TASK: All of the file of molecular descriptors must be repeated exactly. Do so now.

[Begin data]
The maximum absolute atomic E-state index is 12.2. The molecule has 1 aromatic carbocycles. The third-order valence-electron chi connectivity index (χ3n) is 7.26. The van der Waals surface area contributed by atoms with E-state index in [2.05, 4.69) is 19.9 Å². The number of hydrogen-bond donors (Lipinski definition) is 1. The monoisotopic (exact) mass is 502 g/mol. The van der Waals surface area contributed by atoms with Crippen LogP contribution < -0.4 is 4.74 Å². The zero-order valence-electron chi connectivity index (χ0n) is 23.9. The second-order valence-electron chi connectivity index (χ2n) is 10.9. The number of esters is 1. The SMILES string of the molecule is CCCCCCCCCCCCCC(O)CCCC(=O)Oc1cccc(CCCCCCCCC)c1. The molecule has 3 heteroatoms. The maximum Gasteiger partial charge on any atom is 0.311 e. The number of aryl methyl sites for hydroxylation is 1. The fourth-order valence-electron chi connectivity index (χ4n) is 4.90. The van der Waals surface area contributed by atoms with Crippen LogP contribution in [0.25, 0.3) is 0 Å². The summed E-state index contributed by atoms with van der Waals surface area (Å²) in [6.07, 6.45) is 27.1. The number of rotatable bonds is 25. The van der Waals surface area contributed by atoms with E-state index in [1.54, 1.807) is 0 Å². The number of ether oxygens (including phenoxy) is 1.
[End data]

The maximum absolute atomic E-state index is 12.2. The molecule has 1 aromatic carbocycles. The third-order valence-electron chi connectivity index (χ3n) is 7.26. The van der Waals surface area contributed by atoms with E-state index in [2.05, 4.69) is 19.9 Å². The number of hydrogen-bond donors (Lipinski definition) is 1. The monoisotopic (exact) mass is 502 g/mol. The van der Waals surface area contributed by atoms with Crippen LogP contribution < -0.4 is 4.74 Å². The zero-order valence-electron chi connectivity index (χ0n) is 23.9. The second-order valence-electron chi connectivity index (χ2n) is 10.9. The number of esters is 1. The SMILES string of the molecule is CCCCCCCCCCCCCC(O)CCCC(=O)Oc1cccc(CCCCCCCCC)c1. The molecule has 3 heteroatoms. The maximum Gasteiger partial charge on any atom is 0.311 e. The number of aryl methyl sites for hydroxylation is 1. The fourth-order valence-electron chi connectivity index (χ4n) is 4.90. The van der Waals surface area contributed by atoms with Crippen LogP contribution in [0.25, 0.3) is 0 Å². The summed E-state index contributed by atoms with van der Waals surface area (Å²) in [6.07, 6.45) is 27.1. The number of rotatable bonds is 25. The van der Waals surface area contributed by atoms with E-state index in [1.54, 1.807) is 0 Å². The number of ether oxygens (including phenoxy) is 1.